They have a funny name, but quantum dots are metallic nanoparticles with semiconductor properties. In other words, they could be used as transistors, solar cells, and LEDs, among other applications. On paper, they could power incredibly high-quality displays while consuming less energy, enabling thinner screens, costing less to produce, and being easier to manufacture than OLEDs.

Why does that matter for Universal Display Corporation bulls? While there's no true quantum dot display technology on the market today, Samsung Display has already seen the writing on the wall. It announced that it will no longer incorporate OLED displays in 2017 model TVs. Instead, the company will offer TVs with quantum dot light emitting diode, or QLED, displays -- a technology it's developing in-house. 

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The name is a bit misleading, as the quantum dot technology Samsung Display uses today is really just a beefed-up version of LCD technology. It's not an LED technology. But it still matters immensely: Even the company's first misleadingly named QLED displays are cheaper to manufacture and offer comparable specs to OLEDs. Will the company attempt to convert smartphone displays to its own in-house technology soon?

That would be a terrifying scenario for Universal Display Corporation. But even if Samsung Display remains a committed customer in the near term, its "QLED" technology is the first step on the path to utilizing quantum dots in their full capacity as true LEDs.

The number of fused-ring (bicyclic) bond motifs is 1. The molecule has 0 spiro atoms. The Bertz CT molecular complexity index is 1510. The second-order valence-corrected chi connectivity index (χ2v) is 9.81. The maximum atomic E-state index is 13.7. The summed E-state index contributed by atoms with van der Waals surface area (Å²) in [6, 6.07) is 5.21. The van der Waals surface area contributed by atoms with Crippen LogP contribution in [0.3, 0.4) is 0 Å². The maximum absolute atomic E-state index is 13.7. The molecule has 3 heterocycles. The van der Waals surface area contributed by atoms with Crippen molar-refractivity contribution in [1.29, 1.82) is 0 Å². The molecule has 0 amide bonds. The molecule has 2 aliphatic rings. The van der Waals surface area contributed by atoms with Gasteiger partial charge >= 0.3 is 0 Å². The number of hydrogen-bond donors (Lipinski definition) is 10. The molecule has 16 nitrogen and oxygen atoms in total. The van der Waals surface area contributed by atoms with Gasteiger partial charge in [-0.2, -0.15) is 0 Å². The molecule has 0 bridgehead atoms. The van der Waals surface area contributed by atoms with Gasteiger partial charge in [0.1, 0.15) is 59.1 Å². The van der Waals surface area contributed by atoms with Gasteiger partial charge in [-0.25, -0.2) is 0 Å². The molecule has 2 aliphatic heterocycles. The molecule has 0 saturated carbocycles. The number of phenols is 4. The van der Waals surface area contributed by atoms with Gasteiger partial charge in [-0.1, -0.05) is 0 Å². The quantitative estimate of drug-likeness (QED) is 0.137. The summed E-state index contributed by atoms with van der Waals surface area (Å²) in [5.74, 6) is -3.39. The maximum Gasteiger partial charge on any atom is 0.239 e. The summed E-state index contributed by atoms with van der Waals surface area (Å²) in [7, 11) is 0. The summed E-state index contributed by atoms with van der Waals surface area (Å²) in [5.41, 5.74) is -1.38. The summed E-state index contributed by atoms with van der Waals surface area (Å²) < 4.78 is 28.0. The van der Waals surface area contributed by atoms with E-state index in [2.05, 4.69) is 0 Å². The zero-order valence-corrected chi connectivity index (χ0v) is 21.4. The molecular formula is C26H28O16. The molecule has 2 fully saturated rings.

When true quantum dot displays arrive on the market, it could be game over for OLEDs. Screen manufacturers will probably have no hesitation deciding to switch for reasons spanning economic and performance.

What does it mean for investors?

To date, Samsung Display's decision to ditch OLEDs for TV screens hasn't stung Universal Display Corporation shareholders (remember that most of the customer's consumption goes to smartphone applications). However, having your absolute largest customer working on a competing technology -- and one that promises to be superior -- to what your entire business is based on is something shareholders shouldn't overlook.

The silver lining for Universal Display Corporation is that true quantum dot displays remain a relatively distant threat -- only existing in R&D laboratories today. Quantum dots are difficult to produce in the quantities needed to power such a revolution in the near term, and the best-performing types still require heavy metals such as cadmium to function. Many countries ban such products today.

That said, there are a lot of companies attacking these problems, and a major commitment from Samsung Display may be all that's necessary to mobilize an industrywide effort to discover, develop, and deliver market-ready solutions in the next 10 years. That's why quantum dot displays are the one huge risk Universal Display Corporation bulls need to know.